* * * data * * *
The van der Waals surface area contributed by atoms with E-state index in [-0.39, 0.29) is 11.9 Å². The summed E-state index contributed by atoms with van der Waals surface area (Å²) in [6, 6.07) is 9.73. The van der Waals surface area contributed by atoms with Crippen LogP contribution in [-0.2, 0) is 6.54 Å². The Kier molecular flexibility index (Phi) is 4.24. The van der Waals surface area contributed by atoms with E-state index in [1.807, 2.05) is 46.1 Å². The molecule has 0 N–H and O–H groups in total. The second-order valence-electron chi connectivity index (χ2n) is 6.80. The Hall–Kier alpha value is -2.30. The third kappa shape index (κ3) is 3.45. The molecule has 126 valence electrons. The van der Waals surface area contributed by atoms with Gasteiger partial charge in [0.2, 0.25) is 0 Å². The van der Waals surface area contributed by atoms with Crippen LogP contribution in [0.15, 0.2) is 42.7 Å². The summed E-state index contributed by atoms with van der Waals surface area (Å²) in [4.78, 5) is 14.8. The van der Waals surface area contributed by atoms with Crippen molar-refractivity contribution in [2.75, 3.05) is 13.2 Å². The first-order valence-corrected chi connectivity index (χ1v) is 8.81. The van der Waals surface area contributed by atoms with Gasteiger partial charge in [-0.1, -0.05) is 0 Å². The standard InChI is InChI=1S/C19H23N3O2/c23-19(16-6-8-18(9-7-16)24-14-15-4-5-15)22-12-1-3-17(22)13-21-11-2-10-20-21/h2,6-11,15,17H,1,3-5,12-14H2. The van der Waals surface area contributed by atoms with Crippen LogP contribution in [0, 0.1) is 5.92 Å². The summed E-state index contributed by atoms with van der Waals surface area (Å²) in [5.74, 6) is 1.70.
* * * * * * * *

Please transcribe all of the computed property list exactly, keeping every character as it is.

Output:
The van der Waals surface area contributed by atoms with E-state index in [-0.39, 0.29) is 11.9 Å². The summed E-state index contributed by atoms with van der Waals surface area (Å²) in [6, 6.07) is 9.73. The van der Waals surface area contributed by atoms with Crippen LogP contribution in [-0.2, 0) is 6.54 Å². The Kier molecular flexibility index (Phi) is 4.24. The van der Waals surface area contributed by atoms with E-state index in [1.807, 2.05) is 46.1 Å². The molecule has 0 N–H and O–H groups in total. The second-order valence-electron chi connectivity index (χ2n) is 6.80. The Hall–Kier alpha value is -2.30. The third kappa shape index (κ3) is 3.45. The molecule has 126 valence electrons. The van der Waals surface area contributed by atoms with Gasteiger partial charge in [0.2, 0.25) is 0 Å². The van der Waals surface area contributed by atoms with Crippen LogP contribution in [0.15, 0.2) is 42.7 Å². The summed E-state index contributed by atoms with van der Waals surface area (Å²) in [4.78, 5) is 14.8. The van der Waals surface area contributed by atoms with Crippen molar-refractivity contribution in [2.75, 3.05) is 13.2 Å². The first-order valence-corrected chi connectivity index (χ1v) is 8.81. The van der Waals surface area contributed by atoms with Gasteiger partial charge in [-0.1, -0.05) is 0 Å². The standard InChI is InChI=1S/C19H23N3O2/c23-19(16-6-8-18(9-7-16)24-14-15-4-5-15)22-12-1-3-17(22)13-21-11-2-10-20-21/h2,6-11,15,17H,1,3-5,12-14H2. The van der Waals surface area contributed by atoms with Crippen LogP contribution in [0, 0.1) is 5.92 Å². The summed E-state index contributed by atoms with van der Waals surface area (Å²) in [5.74, 6) is 1.70.